These materials will be delivered as part of the ISCB Academy webinar series on April 22, 2022 at 8:00 AM EDT.
Screening for potential cancer therapies using existing large datasets of drug perturbations requires expertise and resources not available to all. This is often a barrier for lab scientists to tap into these valuable resources. To address these issues, one can take advantage of prior knowledge especially those coded in standard formats such as causal biological networks (CBN). Large datasets can be converted into appropriate structures, analyzed once and the results made freely available in easy-to-use formats. In this three parts tutorial, we will give a full description of one large scale analysis of using this approach, one case study of building a network of metastasis suppressors from scratch, and a walkthrough example code to perform and adapt these tools for different use cases
- Part One: a talk describing the construction of a database for cancer-cell-specific perturbations of biological networks (LINPS). We pre-computed cancer-cell-specific perturbation amplitudes of several biological networks and made the output available in a database with an interactive web interface.
- Part Two: a talk describing the building of a functional network model of the metastasis suppressor RKIP and its regulators in breast cancer cells. In this case study, we applied text mining and a manual literature search to extract known interactions between several metastasis suppressors and their regulators. Then we adopted a reverse causal reasoning approach to evaluate and prioritize pathways that are most consistent and responsive to drugs that inhibit cell growth. We further validated some of the predicted regulatory links in the breast cancer cell line MCF7 experimentally and highlighted the points of uncertainty in our model.
- Part Three: a code walkthrough encoding directed interactions into the biological expression language (BEL), computing the network perturbation amplitudes (NPA), and interpreting the output.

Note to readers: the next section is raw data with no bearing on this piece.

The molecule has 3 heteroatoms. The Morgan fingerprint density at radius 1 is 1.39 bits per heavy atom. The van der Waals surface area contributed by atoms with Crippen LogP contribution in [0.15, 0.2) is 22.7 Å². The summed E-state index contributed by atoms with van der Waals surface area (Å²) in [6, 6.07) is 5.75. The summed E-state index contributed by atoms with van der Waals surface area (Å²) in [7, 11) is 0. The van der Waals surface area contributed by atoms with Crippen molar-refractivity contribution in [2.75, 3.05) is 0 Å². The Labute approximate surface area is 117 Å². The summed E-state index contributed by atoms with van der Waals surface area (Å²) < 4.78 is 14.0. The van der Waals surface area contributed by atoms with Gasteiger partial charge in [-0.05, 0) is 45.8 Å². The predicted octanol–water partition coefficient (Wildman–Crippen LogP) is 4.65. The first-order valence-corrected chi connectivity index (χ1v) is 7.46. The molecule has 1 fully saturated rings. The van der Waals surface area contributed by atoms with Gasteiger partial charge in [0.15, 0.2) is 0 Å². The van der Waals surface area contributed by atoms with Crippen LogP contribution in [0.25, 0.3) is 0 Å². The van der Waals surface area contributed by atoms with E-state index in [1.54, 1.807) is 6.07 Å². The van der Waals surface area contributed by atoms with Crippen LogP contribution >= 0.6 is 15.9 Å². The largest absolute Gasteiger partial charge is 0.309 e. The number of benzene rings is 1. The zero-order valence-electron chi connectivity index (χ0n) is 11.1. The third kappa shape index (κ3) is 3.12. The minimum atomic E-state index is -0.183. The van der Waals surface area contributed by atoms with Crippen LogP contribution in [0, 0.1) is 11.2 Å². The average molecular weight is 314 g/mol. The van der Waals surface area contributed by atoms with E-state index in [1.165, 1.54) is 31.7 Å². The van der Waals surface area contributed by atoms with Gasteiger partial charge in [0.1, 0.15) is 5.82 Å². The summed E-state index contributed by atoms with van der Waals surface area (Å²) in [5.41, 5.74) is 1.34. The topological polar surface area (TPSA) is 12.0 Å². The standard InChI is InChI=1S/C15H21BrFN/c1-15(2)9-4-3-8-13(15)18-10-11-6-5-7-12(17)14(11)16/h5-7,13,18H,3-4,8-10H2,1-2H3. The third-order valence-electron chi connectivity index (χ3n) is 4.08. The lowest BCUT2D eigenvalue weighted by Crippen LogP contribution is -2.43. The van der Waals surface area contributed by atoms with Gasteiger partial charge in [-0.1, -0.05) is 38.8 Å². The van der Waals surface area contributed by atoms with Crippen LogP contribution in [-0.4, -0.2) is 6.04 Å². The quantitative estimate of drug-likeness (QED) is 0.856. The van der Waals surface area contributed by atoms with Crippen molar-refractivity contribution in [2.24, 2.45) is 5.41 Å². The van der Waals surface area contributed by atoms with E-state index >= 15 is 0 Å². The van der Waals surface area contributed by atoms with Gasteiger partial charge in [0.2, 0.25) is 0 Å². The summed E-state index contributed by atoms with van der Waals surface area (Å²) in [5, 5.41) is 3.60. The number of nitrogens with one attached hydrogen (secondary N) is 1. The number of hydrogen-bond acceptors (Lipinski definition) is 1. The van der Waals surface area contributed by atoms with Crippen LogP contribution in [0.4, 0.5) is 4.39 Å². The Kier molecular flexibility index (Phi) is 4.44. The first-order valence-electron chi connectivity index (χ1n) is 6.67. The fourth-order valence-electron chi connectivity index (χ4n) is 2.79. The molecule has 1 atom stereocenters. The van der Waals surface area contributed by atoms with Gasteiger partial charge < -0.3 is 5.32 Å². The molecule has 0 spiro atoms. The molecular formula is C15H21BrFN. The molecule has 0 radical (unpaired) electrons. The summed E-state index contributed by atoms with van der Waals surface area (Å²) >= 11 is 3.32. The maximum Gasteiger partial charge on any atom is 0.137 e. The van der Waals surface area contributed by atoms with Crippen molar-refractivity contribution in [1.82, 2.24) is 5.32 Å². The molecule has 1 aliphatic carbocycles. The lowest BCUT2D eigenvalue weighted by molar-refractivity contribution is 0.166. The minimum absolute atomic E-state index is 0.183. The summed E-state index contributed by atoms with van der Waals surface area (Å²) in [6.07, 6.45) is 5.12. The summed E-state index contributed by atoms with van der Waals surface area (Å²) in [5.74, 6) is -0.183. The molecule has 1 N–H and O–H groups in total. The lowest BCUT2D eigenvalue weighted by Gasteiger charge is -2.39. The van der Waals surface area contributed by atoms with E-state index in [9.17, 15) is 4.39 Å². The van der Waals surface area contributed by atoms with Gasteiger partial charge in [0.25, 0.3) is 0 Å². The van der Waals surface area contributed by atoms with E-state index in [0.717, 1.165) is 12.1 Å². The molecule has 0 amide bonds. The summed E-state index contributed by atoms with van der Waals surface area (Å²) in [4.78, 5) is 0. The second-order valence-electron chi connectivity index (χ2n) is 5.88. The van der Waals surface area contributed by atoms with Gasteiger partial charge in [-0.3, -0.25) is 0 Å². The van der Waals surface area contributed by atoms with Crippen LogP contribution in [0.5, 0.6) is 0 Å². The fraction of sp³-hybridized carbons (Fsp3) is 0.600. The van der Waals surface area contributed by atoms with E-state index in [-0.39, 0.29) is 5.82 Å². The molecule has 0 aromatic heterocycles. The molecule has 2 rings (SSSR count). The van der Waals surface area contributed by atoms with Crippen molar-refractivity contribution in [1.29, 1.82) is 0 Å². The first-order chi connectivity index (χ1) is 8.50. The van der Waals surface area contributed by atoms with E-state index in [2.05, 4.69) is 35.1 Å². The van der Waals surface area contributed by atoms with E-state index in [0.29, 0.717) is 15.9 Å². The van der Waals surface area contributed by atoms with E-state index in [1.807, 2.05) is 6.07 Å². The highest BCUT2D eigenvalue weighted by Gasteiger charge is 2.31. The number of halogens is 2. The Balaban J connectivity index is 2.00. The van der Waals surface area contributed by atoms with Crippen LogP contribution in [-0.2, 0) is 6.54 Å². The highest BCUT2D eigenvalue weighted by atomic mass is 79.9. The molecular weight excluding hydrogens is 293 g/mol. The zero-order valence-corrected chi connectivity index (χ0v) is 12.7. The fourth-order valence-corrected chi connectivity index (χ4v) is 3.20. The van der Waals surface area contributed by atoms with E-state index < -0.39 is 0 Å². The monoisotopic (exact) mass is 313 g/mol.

- Knowledge of the mechanisms of transcriptional regulation
- Familiarity with high-throughput gene expression data
- Basic knowledge of R and Bioconductor
- Familiarity with Docker and Git (This is only required to execute the code on a local machine)
Three half-hour parts. With breaks and time for discussion for up to two hours.
- The Shiny app (Link)
- The database (link) and app (link) source code
- Published articles on the database (link) and the case study (link) (recommended reads)
- The tutorial source code (Link)
- Mahmoud Ahmed (MahShaaban) is working as a postdoc at Gyeongsang National University, South Korea, where he received his PhD in 2021. He studied the role of autophagy in development (adipocyte differentiation) and disease (cancer) using high-throughput data. Mahmoud developed open-source R/Bioconductors packages and Shiny applications to implement methods for analyzing gene expression data and integrating it with other kinds of data. His recent work focuses on understanding cancer evolution, biological network perturbations, and drug repurposing.
- Trang Huyen Lai (Tranghuyenlai) is a PhD candidate in the department of Convergence Medical Science, Gyeongsang National University, School of Medicine, South Korea. Trang is primarily interested in the mechanisms and regulatory pathways of genes involved in autophagy and cancer using molecular technology and experimental assays. Her current research topic is investigating the role of Raf kinase inhibitory protein (RKIP) in metastasis and its regulators in breast cancer.